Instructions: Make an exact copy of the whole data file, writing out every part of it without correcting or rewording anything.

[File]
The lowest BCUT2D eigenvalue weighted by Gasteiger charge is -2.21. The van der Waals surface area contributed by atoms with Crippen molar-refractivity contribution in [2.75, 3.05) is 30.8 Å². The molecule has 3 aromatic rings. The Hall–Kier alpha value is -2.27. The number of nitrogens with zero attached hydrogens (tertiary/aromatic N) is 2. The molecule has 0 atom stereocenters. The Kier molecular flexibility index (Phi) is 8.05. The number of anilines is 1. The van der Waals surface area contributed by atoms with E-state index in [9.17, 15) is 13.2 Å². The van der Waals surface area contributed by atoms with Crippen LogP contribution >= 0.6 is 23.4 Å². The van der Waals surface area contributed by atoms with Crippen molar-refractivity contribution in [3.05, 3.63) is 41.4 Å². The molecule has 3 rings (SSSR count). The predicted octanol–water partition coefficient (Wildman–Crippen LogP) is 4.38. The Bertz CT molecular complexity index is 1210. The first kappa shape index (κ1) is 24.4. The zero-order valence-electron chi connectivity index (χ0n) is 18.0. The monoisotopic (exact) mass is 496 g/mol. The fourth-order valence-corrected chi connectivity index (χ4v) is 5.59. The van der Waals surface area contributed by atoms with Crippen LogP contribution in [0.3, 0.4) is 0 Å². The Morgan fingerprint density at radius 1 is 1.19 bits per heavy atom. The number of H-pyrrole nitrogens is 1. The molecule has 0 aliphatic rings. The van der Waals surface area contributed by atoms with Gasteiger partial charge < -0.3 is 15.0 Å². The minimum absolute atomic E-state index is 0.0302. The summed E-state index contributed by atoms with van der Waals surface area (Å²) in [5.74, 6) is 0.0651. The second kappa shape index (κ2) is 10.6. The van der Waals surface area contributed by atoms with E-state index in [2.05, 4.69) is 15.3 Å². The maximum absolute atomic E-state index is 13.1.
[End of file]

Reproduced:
The lowest BCUT2D eigenvalue weighted by Gasteiger charge is -2.21. The van der Waals surface area contributed by atoms with Crippen molar-refractivity contribution in [2.75, 3.05) is 30.8 Å². The molecule has 3 aromatic rings. The Hall–Kier alpha value is -2.27. The number of nitrogens with zero attached hydrogens (tertiary/aromatic N) is 2. The molecule has 0 atom stereocenters. The Kier molecular flexibility index (Phi) is 8.05. The number of anilines is 1. The van der Waals surface area contributed by atoms with E-state index in [9.17, 15) is 13.2 Å². The van der Waals surface area contributed by atoms with Crippen LogP contribution >= 0.6 is 23.4 Å². The van der Waals surface area contributed by atoms with Crippen molar-refractivity contribution in [3.05, 3.63) is 41.4 Å². The molecule has 3 rings (SSSR count). The predicted octanol–water partition coefficient (Wildman–Crippen LogP) is 4.38. The Bertz CT molecular complexity index is 1210. The first kappa shape index (κ1) is 24.4. The zero-order valence-electron chi connectivity index (χ0n) is 18.0. The monoisotopic (exact) mass is 496 g/mol. The fourth-order valence-corrected chi connectivity index (χ4v) is 5.59. The van der Waals surface area contributed by atoms with Crippen LogP contribution in [0.3, 0.4) is 0 Å². The Morgan fingerprint density at radius 1 is 1.19 bits per heavy atom. The number of H-pyrrole nitrogens is 1. The molecule has 0 aliphatic rings. The van der Waals surface area contributed by atoms with Gasteiger partial charge < -0.3 is 15.0 Å². The minimum absolute atomic E-state index is 0.0302. The summed E-state index contributed by atoms with van der Waals surface area (Å²) in [5.74, 6) is 0.0651. The second kappa shape index (κ2) is 10.6. The van der Waals surface area contributed by atoms with E-state index in [2.05, 4.69) is 15.3 Å². The maximum absolute atomic E-state index is 13.1.